Baltimore Mourns the Death of ‘The Godfather,’ DJ Reggie Reg at 50

by: Zenitha Prince Senior AFRO Correspondent
/ DJ Reggie Reg (Twitter and Facebook Photos) /
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DJ Reggie Reg (Twitter Photo)

Hundreds of mourners crowded the sanctuary of the Empowerment Temple in West Baltimore Feb. 12 to honor DJ Reggie Reg Calhoun, former 92Q mix master and icon of the local music scene. The “unofficial mayor of Baltimore” died Feb. 6 of congestive heart failure at St. Agnes Hospital. He was 50 years old.

“Our hearts are heavy but we know he’s resting well,” the deejay’s former employer WERQ-FM (better known as 92Q) said in a statement on the station’s website. Radio One, the owner of the station, also hosted a Feb. 8 candlelight vigil in his honor.

Baltimore Mayor Stephanie Rawlings-Blake also expressed her condolences and hailed Calhoun’s musical legacy, saying, “I was terribly saddened to hear of Reggie Reg’s passing. He was one of the best DJ’s of my generation, with a personality bigger than life. He will definitely be missed.”

Born Reginald Calhoun Nov. 5, 1965, to Melinda Calhoun and Charles Wright, Reggie Reg was raised on the 1800 block of N. Payson St. He attended Matthew A. Henson Elementary School, Booker T. Washington Middle school,  and Walbrook High School.

Even before his high school graduation in 1983, however, Calhoun was already honing his skills as a disc jockey. The teenager was initiated into the art by Skeet T of MixMasters. And,  while in school, he spun records on WEBB-AM along with DJ Spen, Kool Rod, Kevin Liles (who went on to become a Def Jam executive), DJ Junie Jam and Big Moses, collectively known as Numarx.

Calhoun was later mentored by the likes of Frank “Ski” Rodriguez—one of the pioneers of Baltimore club music, a former WERQ DJ and a dominant force on Baltimore’s radio airwaves in the 1990s.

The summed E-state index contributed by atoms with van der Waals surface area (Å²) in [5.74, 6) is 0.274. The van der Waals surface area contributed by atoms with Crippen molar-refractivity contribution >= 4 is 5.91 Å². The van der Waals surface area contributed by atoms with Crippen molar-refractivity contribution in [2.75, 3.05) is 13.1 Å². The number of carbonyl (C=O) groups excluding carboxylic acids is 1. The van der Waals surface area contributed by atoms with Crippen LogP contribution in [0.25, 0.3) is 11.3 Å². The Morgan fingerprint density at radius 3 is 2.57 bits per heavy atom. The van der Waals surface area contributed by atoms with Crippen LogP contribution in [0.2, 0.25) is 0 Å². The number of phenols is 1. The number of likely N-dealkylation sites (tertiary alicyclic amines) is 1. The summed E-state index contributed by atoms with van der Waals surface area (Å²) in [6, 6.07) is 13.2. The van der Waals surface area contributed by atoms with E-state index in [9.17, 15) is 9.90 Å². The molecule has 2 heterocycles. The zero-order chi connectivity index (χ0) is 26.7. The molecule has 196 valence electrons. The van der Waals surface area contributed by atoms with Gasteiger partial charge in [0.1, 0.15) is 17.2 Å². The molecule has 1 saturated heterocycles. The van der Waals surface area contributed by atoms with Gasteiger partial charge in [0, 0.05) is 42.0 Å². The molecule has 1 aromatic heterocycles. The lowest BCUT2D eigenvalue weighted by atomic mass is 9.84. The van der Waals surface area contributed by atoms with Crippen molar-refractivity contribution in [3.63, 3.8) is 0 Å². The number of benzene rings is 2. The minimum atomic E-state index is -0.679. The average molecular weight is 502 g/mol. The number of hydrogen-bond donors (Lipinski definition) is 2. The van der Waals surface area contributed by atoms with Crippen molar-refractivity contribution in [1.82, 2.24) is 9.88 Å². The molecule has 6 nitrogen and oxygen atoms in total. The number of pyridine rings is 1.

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DJ Reggie Reg (Facebook Photos)

By the time Calhoun joined WERQ in the mid-1990s—where he remained for a decade—he was already a “force to be reckoned with” in the entertainment arena, friends and family said. His groundbreaking mixes of hip-hop, house and song samples along with his ear for emerging talent transformed urban radio and the local club scene, they said. And he was an avid promoter of the local music and an event organizer and host.

Zeke Marshall, former Cornell University basketball star, said he knew Calhoun from their mutual membership at Christian Memorial Church and their involvement in events such as Easter plays.

“Reggie Reg pioneered the hard work that it took for music professionals [to] get their due,” he said in a tribute on Facebook. Marshall went on to call Calhoun the “Angel of Baltimore,” and “the true Mr. Baltimore City.”

“You did all that you could for your city, church, friends and most important your family…. No matter what block, hood, church, club, house or school party event he would be there.”

Calhoun also influenced another generation of disc jockeys, who dubbed him “The Godfather.”  He nurtured the careers of radio personalities and DJ’s such as Kenny K, Big Tony, Mike Crosby, K-Swift, Squirrel Wyde, DJ Unique, DJ Boobie and many more.

“Reggie was a pioneer in Baltimore radio and paved the way for many who came behind him,” said former Baltimore mayor Sheila Dixon in a statement on her website. “My heartfelt condolences and prayers go out to Reggie’s…family, colleagues, friends and to the city of Baltimore for such a great loss.”

Calhoun is survived by his daughter, Jazzy Calhoun and a stepson, George Alford, both of Baltimore; two brothers, James Kevin Henson of Philadelphia and Melvin Henson of Baltimore; sister, Betty Covington and mother, Melinda Turner, of Baltimore.

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